City of Osceola v. Blair , 231 Iowa 770 ( 1942 )

  • Ordinance No. 114 of the City of Osceola, Iowa, provides that the practice of being in and upon private residences by solicitors (and other persons) for the purpose of soliciting orders for the sale of goods, wares and merchandise "not having been requested or invited so to do" by the owner *Page 771 or occupant of such private residences is a nuisance and punishable as a misdemeanor.

    In July, 1940, defendant solicited subscriptions for McCall's magazine and Redbook magazine in Osceola in violation of the ordinance and was fined $100 and costs in mayor's court. On appeal to the district court the ordinance was held to be invalid. Whether or not the ordinance is valid is the only question submitted on appeal.

    The business of soliciting orders at a private residence is not a nuisance. It is a lawful business in which the solicitor has a valuable property right and this ordinance is an unwarranted exercise of the police power of the city and violates the defendant's constitutional rights under Section 9, Article 1 of the Constitution of the State of Iowa, which provides that no person shall be deprived of life, liberty, or property without due process of law.

    Section 5714, 1939 Code, grants municipal corporations the general power to pass ordinances necessary for the safety, health, prosperity, order, comfort, convenience, etc., of its inhabitants.

    Section 5739 grants to cities and towns the power to prevent injury or annoyance from anything dangerous, offensive or unhealthful and to cause any nuisances to be abated.

    Section 12395 reads:

    "12395 Nuisance — what constitutes — action to abate. Whatever is injurious to health, indecent, or offensive to the senses, or an obstruction to the free use of property, so as essentially to interfere with the comfortable enjoyment of life or property, is a nuisance, and a civil action by ordinary proceedings may be brought to enjoin and abate the same and to recover damages sustained on account thereof."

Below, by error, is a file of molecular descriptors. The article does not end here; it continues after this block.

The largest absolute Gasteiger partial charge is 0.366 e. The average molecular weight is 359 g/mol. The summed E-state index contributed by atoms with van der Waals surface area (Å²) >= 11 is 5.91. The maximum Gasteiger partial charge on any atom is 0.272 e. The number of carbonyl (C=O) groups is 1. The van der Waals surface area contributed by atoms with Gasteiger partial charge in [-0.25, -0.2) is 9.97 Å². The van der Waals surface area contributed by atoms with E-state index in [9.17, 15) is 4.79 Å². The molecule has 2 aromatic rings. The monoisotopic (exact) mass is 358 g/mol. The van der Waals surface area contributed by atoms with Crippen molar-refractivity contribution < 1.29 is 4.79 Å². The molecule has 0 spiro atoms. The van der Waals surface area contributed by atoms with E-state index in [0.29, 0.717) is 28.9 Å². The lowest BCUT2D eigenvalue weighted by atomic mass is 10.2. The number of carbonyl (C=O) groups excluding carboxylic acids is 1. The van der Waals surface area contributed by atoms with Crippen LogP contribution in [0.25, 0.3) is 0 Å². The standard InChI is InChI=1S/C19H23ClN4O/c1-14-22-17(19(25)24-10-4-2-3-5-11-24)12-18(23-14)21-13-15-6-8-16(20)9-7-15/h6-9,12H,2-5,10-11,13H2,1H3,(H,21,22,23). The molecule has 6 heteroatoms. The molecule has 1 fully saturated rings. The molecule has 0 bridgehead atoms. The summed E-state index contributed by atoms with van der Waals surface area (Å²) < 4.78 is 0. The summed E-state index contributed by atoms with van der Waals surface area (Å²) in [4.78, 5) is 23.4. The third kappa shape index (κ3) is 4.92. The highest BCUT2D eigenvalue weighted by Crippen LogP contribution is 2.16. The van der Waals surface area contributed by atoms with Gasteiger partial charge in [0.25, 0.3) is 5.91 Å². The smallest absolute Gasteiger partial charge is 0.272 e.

The police power of a municipality under said statutes to declare and prevent nuisances, to promote the public welfare, and to provide for the safety and comfort of its inhabitants should be exercised in the interest of the public welfare. The business of soliciting orders from house to house is a lawful occupation and does not adversely affect the public health, *Page 772 safety or welfare. The ordinance in question does not bear any relation to the public interest. That a municipality cannot make a lawful occupation unlawful, cannot deprive a person of his property rights in such business by declaring by ordinance the business to be a nuisance when it is not a nuisance, is too well settled to require citation of authorities.

    This ordinance, which declares that if a solicitor goes "in and upon" a private residence to conduct his lawful business without first being invited to enter upon the premises he is guilty of a misdemeanor and subject to a fine and imprisonment, imposes an unreasonable restraint upon a lawful business which is not required by the public interest, and, as stated, violates the due process clause of the Constitution.

    In State v. Harrington, 229 Iowa 1092, 1096, 296 N.W. 221, 223, this court said:

    "As stated in Liggett Co. v. Baldrige, 278 U.S. 105, 111,49 S. Ct. 57, 59, 73 L. Ed. 204:

    "`The police power may be exerted in the form of state legislation where otherwise the effect may be to invade rights guaranteed by the Fourteenth Amendment only when such legislation bears a real and substantial relation to the public health, safety, morals, or some other phase of the general welfare.'

    "The right to follow any of the common occupations of life, subject only to reasonable regulations under the police power in the interest of the public health, safety, and welfare, is succinctly and comprehensively stated in Scully v. Hallihan,365 Ill. 185, 191, 6 N.E.2d 176, 179. We quote from the opinion: